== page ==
Why would I need a different search engine? Think of how many millions of website are generated just in the USA. Not all search engines, even as powerful as Google, can find everything. So take advantage of different ones.
This link allows you to search both Google and Microsoft’s new Bing search engine at the same time.
Say Please and Thank You
When you are researching for free, you should always express your thanks to who ever helped you. Never expect answers, people helping you are volunteers, and do so only if they want to.
Non-Free English Research
(You will need a credit card so you can pay in Pounds or Euros.)
England doesn’t appear to have a Vital statistics department as we have in the US at County, State, and Federal levels. Here is what England does have:
1. England government offices:
Internet link: http://www.gos.gov.uk/national/
It seems that governmental control is separated into districts:
East Midlands, East of England, London, North East, North West, South East, South West, West Midlands, Yorkshire and The Humber.
2. General Register Office: For genealogical records at a governmental level:
Order certificates online from the General Register Office, including birth, marriage, civil partnership, death, adoption and commemorative certificates.
For recent events registered within the last 18 months, applications for certificates should be made to the Register Office in the district where the birth, death or marriage took place.
Costs: not available with out ordering.
3. England National Archives: http://www.nationalarchives.gov.uk/
The National Archives, Kew, Richmond, Surrey, TW9 4DU. Tel: +44 (0) 20 8876 3444. Contact us: (An online contact form)
Records available, but not inclusive to:
Births, marriages and deaths, (BMD) Census records, Citizenship and naturalization, Divorce, Passenger lists, Wills
The Catalogue - contains 11 million descriptions of documents from central government, courts of law and other UK national bodies, including records on family history, medieval tax, criminal trials, UFO sightings, the history of many countries and many other subjects.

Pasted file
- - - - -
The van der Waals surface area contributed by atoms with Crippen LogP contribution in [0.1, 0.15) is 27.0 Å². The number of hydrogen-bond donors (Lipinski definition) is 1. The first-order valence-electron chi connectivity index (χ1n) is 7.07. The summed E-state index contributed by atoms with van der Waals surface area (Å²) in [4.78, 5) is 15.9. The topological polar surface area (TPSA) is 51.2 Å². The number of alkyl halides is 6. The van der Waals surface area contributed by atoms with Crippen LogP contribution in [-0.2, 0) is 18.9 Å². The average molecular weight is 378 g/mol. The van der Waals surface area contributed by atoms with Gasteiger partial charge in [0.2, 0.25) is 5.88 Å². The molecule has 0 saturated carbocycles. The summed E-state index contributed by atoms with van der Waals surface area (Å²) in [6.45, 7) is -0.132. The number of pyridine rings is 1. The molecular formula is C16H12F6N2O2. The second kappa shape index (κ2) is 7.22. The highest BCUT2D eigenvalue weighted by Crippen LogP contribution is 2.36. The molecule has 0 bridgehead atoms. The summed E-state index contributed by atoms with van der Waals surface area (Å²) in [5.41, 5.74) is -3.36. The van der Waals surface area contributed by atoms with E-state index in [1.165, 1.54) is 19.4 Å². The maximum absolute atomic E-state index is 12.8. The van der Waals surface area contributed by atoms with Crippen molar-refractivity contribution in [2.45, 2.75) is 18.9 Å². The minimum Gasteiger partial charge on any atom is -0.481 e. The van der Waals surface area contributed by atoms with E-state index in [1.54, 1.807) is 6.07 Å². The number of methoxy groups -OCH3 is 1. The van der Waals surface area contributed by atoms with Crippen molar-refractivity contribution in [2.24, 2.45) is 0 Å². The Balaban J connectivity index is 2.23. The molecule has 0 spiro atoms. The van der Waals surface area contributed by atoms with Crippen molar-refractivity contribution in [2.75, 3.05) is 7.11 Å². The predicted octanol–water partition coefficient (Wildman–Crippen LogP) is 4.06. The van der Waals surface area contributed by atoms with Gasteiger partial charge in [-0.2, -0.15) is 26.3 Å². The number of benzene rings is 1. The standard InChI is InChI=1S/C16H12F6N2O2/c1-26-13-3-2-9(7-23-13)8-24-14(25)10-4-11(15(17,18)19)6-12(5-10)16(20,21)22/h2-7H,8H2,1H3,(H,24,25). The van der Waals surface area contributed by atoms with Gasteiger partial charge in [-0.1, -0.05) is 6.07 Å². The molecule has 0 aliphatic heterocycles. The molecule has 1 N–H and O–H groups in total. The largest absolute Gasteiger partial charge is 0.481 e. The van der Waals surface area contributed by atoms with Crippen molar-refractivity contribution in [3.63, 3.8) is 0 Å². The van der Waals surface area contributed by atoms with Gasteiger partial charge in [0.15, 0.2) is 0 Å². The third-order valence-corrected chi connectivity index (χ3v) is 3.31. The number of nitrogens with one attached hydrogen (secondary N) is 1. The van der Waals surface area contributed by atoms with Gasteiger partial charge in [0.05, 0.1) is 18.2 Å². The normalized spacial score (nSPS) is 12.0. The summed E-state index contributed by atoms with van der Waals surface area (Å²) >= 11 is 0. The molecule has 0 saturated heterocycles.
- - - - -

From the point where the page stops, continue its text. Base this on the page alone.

Can I see and search the text of the records? No, The Catalogue does not contain images of the documents themselves. It is not possible to search the full text of the actual records held by The National Archives (approximately 160 kilometres of storage space).
Access to Archives (a2a) - The A2A database contains catalogues describing archives held locally in England and Wales and dating from the eighth century to the present day.
The ARCHON - Directory includes contact details for record repositories in the United Kingdom and also for institutions elsewhere in the world which have substantial collections of manuscripts noted under the indexes to the National Register of Archives.
Cabinet Papers - a unique collection of conclusions and reference materials that detail the role of Cabinet and its history. This section presents a selection of cabinet papers using thematic and chronological historical overviews, covering three main themes of British Governance in the 20th century.
Census Records - Census records for England and Wales from 1841 to 1911 are available online.